Jehad Not Mandatory In Kashmir, Says Pro-Taliban Cleric

2 May 2009
The Times of India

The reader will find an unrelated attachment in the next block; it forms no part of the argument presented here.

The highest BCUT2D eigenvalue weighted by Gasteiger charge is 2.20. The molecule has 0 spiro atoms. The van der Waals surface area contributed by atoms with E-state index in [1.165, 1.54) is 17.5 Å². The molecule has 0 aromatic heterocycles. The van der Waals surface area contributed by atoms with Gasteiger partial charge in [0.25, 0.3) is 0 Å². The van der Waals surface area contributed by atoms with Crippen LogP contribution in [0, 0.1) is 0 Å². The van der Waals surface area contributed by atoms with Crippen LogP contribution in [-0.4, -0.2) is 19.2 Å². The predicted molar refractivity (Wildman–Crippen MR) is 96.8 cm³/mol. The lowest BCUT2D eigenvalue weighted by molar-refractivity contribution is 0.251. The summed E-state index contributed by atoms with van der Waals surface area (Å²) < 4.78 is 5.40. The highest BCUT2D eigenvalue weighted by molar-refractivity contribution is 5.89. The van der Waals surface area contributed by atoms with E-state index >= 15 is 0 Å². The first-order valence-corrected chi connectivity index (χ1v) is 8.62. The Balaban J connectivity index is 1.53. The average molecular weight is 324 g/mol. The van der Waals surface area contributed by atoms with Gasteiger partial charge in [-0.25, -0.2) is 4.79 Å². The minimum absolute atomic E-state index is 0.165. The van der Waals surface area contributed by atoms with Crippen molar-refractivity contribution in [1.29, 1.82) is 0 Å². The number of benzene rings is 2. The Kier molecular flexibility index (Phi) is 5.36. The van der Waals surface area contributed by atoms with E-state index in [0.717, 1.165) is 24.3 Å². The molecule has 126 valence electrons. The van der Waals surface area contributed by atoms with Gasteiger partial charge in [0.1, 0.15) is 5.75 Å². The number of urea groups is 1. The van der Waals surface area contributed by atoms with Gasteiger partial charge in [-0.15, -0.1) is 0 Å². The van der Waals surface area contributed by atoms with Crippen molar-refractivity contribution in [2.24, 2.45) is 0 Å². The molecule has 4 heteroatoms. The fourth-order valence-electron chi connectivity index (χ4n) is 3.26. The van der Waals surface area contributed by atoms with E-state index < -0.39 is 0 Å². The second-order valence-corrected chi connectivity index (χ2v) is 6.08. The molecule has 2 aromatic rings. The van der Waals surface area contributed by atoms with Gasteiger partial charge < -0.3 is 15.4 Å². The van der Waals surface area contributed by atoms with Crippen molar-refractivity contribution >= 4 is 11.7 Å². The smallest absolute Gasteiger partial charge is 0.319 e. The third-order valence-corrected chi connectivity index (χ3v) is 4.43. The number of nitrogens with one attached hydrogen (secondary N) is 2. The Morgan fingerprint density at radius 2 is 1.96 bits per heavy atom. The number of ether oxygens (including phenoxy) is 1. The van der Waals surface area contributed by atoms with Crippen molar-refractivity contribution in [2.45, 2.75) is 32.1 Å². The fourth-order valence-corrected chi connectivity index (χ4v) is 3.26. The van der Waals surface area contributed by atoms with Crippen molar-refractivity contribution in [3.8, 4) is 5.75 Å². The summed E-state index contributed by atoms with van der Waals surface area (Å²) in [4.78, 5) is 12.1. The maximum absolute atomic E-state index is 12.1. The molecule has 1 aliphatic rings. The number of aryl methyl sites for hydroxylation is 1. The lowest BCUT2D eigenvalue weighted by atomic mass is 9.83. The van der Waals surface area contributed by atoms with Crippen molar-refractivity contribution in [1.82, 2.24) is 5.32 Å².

Islamabad: Contradicting militant groups' claim that they were engaged in 'jehad' in Kashmir, a hardline Pakistani cleric, who brokered a peace deal between Taliban and NWFP government, has said jehad is 'not mandatory' in the Indian state as people there are not demanding Sharia. Hardline cleric Sufi Mohammad, the chief of the banned Tehrik-e-Nifaz-e-Sharia Muhammadi, said the Kashmiris are demanding a state and not Sharia or Islamic law. 'Therefore, jehad is not mandatory in Kashmir.' 'Today there is no place in the world where 'jehad bil qataal' (holy war) is taking place,' Muhammad said in an interview with Geo News channel. He said that Sharia prohibited the stopping of vices through the use of force. He also said democracy is 'kufar' (infidelity) and backing democratic forces is useless. 'Even I do not offer prayers under pro-democracy people,' the cleric said. Former Jamaat-e-Islami chief Qazi Hussain Ahmad and Jamiat Ulema-e-Islam leader Fazlur Rehman are searching for Sharia in democracy, he claimed. Muhammad said women are not allowed to go out of their homes except to perform Haj or the pilgrimage to Mecca. There is no need to seek a wife's permission for jehad or holy war. He was also of the opinion that there is no Islamic Sharia system in Saudi Arabia or Iran.